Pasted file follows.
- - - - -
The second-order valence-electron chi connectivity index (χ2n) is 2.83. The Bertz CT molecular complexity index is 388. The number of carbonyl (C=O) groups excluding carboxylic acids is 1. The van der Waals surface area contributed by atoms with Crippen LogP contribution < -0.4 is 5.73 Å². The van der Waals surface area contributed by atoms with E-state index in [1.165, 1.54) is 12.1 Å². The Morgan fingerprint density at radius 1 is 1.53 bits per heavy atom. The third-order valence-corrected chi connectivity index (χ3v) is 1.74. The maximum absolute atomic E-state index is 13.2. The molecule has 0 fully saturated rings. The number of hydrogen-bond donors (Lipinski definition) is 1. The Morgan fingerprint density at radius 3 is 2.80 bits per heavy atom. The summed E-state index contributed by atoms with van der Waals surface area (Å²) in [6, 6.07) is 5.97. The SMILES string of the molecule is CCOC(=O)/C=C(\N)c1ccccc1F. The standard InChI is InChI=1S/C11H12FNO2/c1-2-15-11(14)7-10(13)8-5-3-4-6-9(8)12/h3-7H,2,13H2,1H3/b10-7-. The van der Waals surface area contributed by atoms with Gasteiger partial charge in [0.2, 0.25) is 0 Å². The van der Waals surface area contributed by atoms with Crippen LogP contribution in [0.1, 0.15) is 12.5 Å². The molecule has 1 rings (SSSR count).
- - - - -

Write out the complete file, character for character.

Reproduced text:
The second-order valence-electron chi connectivity index (χ2n) is 2.83. The Bertz CT molecular complexity index is 388. The number of carbonyl (C=O) groups excluding carboxylic acids is 1. The van der Waals surface area contributed by atoms with Crippen LogP contribution < -0.4 is 5.73 Å². The van der Waals surface area contributed by atoms with E-state index in [1.165, 1.54) is 12.1 Å². The Morgan fingerprint density at radius 1 is 1.53 bits per heavy atom. The third-order valence-corrected chi connectivity index (χ3v) is 1.74. The maximum absolute atomic E-state index is 13.2. The molecule has 0 fully saturated rings. The number of hydrogen-bond donors (Lipinski definition) is 1. The Morgan fingerprint density at radius 3 is 2.80 bits per heavy atom. The summed E-state index contributed by atoms with van der Waals surface area (Å²) in [6, 6.07) is 5.97. The SMILES string of the molecule is CCOC(=O)/C=C(\N)c1ccccc1F. The standard InChI is InChI=1S/C11H12FNO2/c1-2-15-11(14)7-10(13)8-5-3-4-6-9(8)12/h3-7H,2,13H2,1H3/b10-7-. The van der Waals surface area contributed by atoms with Gasteiger partial charge in [0.2, 0.25) is 0 Å². The van der Waals surface area contributed by atoms with Crippen LogP contribution in [0.1, 0.15) is 12.5 Å². The molecule has 1 rings (SSSR count).